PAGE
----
With their how-to structure, the Guidelines have been widely influential. The Field Museum, University of California–Los Angeles in collaboration with the Getty Conservation Institute, University of Colorado–Boulder, Rhode Island School of Design, and even the Metropolitan Museum of Art (Met) have incorporated aspects of the Guidelines into their policies. Dr. Patricia Norby (Purépecha), the Met’s first Indigenous curator and first full-time curator of Native American Art, was a keynote speaker at SAR’s IARC Speaker Series in 2021. Among other subjects, she touched on the work being undertaken at the Met to update collections records and exhibition labels for Indigenous objects:

We’re making a lot of changes to our databases so they’re reflected online, we’re changing labels regarding sensitive language, and [we’re] presenting the work from an Indigenous voice, not from this curatorial, “expert” voice. It’s important work, but it takes time—and it takes many conversations with my colleagues and community members.

Norby shows how collaboration can help improve museum information. The Guidelines themselves include specific case studies of successful collaborations within a range of topics, including cultural revitalization, artistic inspiration and arts revitalization, culturally appropriate care, collaborative conservation, and new technologies. I was surprised to see my own tribe, the Chickasaw Nation, named in the Guidelines for having sought and incorporated advice from our Council of Elders in discussions on artifact replicas. Not every museum gets it right all the time, and even tribal museums and cultural centers can benefit from the tenets outlined in the Guidelines.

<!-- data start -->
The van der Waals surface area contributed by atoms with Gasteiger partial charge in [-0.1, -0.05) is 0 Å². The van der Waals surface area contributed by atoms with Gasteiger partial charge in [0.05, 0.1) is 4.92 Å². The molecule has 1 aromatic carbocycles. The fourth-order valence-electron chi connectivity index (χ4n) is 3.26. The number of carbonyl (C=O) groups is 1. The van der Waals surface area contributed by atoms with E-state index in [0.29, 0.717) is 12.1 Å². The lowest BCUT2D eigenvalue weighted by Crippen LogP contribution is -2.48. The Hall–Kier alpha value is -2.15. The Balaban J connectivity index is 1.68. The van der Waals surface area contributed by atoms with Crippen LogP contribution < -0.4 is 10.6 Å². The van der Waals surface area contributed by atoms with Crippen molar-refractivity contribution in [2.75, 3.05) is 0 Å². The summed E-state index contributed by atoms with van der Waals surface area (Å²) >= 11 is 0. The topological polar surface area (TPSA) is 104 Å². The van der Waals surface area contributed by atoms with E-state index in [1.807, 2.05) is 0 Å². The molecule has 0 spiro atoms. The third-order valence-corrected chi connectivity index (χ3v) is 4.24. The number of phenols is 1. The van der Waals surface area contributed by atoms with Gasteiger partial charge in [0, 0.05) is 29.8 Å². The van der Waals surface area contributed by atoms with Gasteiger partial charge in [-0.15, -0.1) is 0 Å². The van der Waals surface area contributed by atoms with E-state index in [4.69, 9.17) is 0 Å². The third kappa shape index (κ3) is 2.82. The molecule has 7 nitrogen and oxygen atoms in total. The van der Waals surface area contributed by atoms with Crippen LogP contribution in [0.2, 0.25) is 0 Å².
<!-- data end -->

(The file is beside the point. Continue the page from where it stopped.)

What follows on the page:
Having witnessed the need for and adoption of the Guidelines, Poon and Smith aren’t slowing down anytime soon. They’re currently developing a set of guidelines for the American Alliance of Museums (AAM) under the facilitation of former SAR Anne Ray scholar Deana Dartt. These guidelines, called the Core Standards for Museums with Native American Collections, take a more philosophical approach and expand toward other forms of museum work, like strategic planning, organizational structure, and human resources. In speaking of this project, Poon reiterates,

The work that we do is really focused on creating more equity between museums and the communities that they work with. This needs to happen at a variety of levels: not just boots on the ground, person-to-person interactions, but also at a higher level, a policy level. Support of the guidelines and other policy-oriented documents is really important.

With the Core Standards set to debut in a couple years, Poon and Smith are looking forward to seeing more institutional change in museums. They’re optimistic about the next generation of museum professionals using these resources to push for even more positive museum-to-community relationships. “I think what’s really gratifying,” Poon says, “particularly with the use of the Guidelines in classrooms, is that it allows students to take the tenets of the Guidelines and really think about how to take things to the next step. . . . It’s helping to encourage the next generation of museum professionals to work even better with communities.”

And this, at the end of the day, is what centers the Guidelines and Core Standards: They’re meant to shift and respond to the needs of museums and communities, across time and place. The Guidelines are a meaningful contribution to collaboration writ large—and the conversation’s still unfolding.